Is the "Big One" overdue in California? What kind of damage would that cause? What can we do to reduce the impact of such hazards in urban environments? Does "fracking" cause earthquakes and are we at risk? Is the United States vulnerable to a giant tsunami? The geologic record contains evidence of volcanic super eruptions throughout Earth's history. What causes these gigantic explosive eruptions, and can they be predicted in the future? This course will address these and related issues. For non-majors and potential Earth scientists. No prerequisites. More information at: https://stanford.box.com/s/zr8ar28efmuo5wtlj6gj2jbxle76r4lu
Terms: Spr | Units: 3 | UG Reqs: GER:DB-EngrAppSci, WAY-AQR, WAY-SMA
Instructors: Beroza, G. (PI)

GEOPHYS 100: Directed Reading

Terms: Aut | Units: 1-2

GEOPHYS 104: The Water Course (EARTHSYS 104, EARTHSYS 204, GEOPHYS 204)

The Central Valley of California provides a third of the produce grown in the U.S., but recent droughts and increasing demand have raised concerns about both food and water security. The pathway that water takes from rainfall to the irrigation of fields or household taps ('the water course') determines the quantity and quality of the available water. Working with various data sources (measurements made on the ground, in wells, and from satellites) allows us to model the water budget in the valley and explore the recent impacts on freshwater supplies.
Terms: Spr | Units: 4 | UG Reqs: GER: DB-NatSci, WAY-AQR, WAY-SMA

GEOPHYS 106: Sustainable and Equitable Water Management (EARTHSYS 106B, EARTHSYS 206B, GEOPHYS 206)

California has committed itself to sustainable groundwater management, with passage of the Sustainable Groundwater Management Act in 2014, and safe drinking water access for all, with California's Human Right to Water Act in 2012. Yet, groundwater overdraft continues while over 1 million residents lack access to safe drinking water. Working with a water agency in the San Joaquin Valley, we will explore feedback loops between the two Acts and develop a plan for water management that meet the co-equal objectives of sustainable and equitable resource governance. We will work with "big" and "small" data, exploring the possibilities but also the limitations of using publicly available data for assessment and monitoring. The course will include guest speakers and interaction with public agencies and other key stakeholders.This is a Cardinal Course certified by the Haas Center.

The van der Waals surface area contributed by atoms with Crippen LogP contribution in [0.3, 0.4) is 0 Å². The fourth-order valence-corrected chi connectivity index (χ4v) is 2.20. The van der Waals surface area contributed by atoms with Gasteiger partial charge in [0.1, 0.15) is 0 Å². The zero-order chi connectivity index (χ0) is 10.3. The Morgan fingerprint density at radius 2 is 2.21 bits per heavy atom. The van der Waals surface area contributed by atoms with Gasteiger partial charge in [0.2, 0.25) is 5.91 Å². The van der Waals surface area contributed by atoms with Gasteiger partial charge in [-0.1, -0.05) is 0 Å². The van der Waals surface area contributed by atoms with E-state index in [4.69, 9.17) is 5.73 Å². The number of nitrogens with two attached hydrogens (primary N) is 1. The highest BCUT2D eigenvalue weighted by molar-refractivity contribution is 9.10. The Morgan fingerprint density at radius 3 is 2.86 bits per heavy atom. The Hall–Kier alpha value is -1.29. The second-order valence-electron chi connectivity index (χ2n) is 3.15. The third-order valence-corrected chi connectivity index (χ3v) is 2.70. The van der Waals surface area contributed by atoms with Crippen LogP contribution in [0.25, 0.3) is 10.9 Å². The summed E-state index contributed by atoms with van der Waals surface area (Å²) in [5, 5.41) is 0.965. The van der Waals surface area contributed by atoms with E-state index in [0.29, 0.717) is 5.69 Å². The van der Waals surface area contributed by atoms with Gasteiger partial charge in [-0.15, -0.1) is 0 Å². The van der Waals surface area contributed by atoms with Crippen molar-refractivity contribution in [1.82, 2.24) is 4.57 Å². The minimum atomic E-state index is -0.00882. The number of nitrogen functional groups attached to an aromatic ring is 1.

Last offered: Winter 2021

GEOPHYS 108: Tectonics Field Trip (EPS 189, EPS 289, GEOPHYS 214)

(Formerly GEOLSCI 189 and 289) What does an earthquake fault look like near Earth's surface? How about the inside of, or beneath, a volcano? Why does California experience earthquakes and volcanic eruptions? Learn about thermo-physico-chemical evolution (mass transport, heat transport) in Earth's crust through a required long-weekend field trip (some camping, all equipment provided) in Dead Week (in 2022: evening Thurs 5/26 - evening Mon 5/30) likely to northern California/southern Oregon, including Crater Lake, Lassen and Lava Tubes National Parks/Monument). May be repeated for credit (future destinations likely include Sierra Nevada, Owens Valley, Mono Lake, Yosemite, San Andreas fault, Mendocino Triple Junction, and western Basin and Range province. Lectures provide context for planned trip. Minimum pre-req: EPS 1 (co-registration acceptable) or EPS 110 or equivalent (Previously GEOLSCI1 and GEOPHYS110). No Class on Monday, March 28th. First meeting Friday, April 1, 2022. Change of Department Name: Earth and Planetary Science (Formerly Geologic Sciences).
Terms: Spr | Units: 1-3